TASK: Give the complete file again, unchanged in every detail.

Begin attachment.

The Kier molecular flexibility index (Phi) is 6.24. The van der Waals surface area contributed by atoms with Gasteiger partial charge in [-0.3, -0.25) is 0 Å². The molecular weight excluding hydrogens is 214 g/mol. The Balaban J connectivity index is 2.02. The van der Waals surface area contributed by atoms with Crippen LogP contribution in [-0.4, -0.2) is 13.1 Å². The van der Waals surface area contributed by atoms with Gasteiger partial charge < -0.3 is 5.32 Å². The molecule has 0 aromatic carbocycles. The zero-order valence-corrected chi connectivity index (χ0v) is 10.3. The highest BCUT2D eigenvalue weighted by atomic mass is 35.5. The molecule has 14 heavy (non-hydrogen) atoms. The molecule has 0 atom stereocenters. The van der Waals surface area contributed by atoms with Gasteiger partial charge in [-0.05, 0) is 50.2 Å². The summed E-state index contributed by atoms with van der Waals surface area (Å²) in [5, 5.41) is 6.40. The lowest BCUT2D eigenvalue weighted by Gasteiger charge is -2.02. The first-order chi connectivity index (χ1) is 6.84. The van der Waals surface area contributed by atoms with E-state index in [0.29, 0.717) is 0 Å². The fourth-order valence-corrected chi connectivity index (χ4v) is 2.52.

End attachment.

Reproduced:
The Kier molecular flexibility index (Phi) is 6.24. The van der Waals surface area contributed by atoms with Gasteiger partial charge in [-0.3, -0.25) is 0 Å². The molecular weight excluding hydrogens is 214 g/mol. The Balaban J connectivity index is 2.02. The van der Waals surface area contributed by atoms with Crippen LogP contribution in [-0.4, -0.2) is 13.1 Å². The van der Waals surface area contributed by atoms with Gasteiger partial charge < -0.3 is 5.32 Å². The molecule has 0 aromatic carbocycles. The zero-order valence-corrected chi connectivity index (χ0v) is 10.3. The highest BCUT2D eigenvalue weighted by atomic mass is 35.5. The molecule has 14 heavy (non-hydrogen) atoms. The molecule has 0 atom stereocenters. The van der Waals surface area contributed by atoms with Gasteiger partial charge in [-0.05, 0) is 50.2 Å². The summed E-state index contributed by atoms with van der Waals surface area (Å²) in [5, 5.41) is 6.40. The lowest BCUT2D eigenvalue weighted by Gasteiger charge is -2.02. The first-order chi connectivity index (χ1) is 6.84. The van der Waals surface area contributed by atoms with E-state index in [0.29, 0.717) is 0 Å². The fourth-order valence-corrected chi connectivity index (χ4v) is 2.52.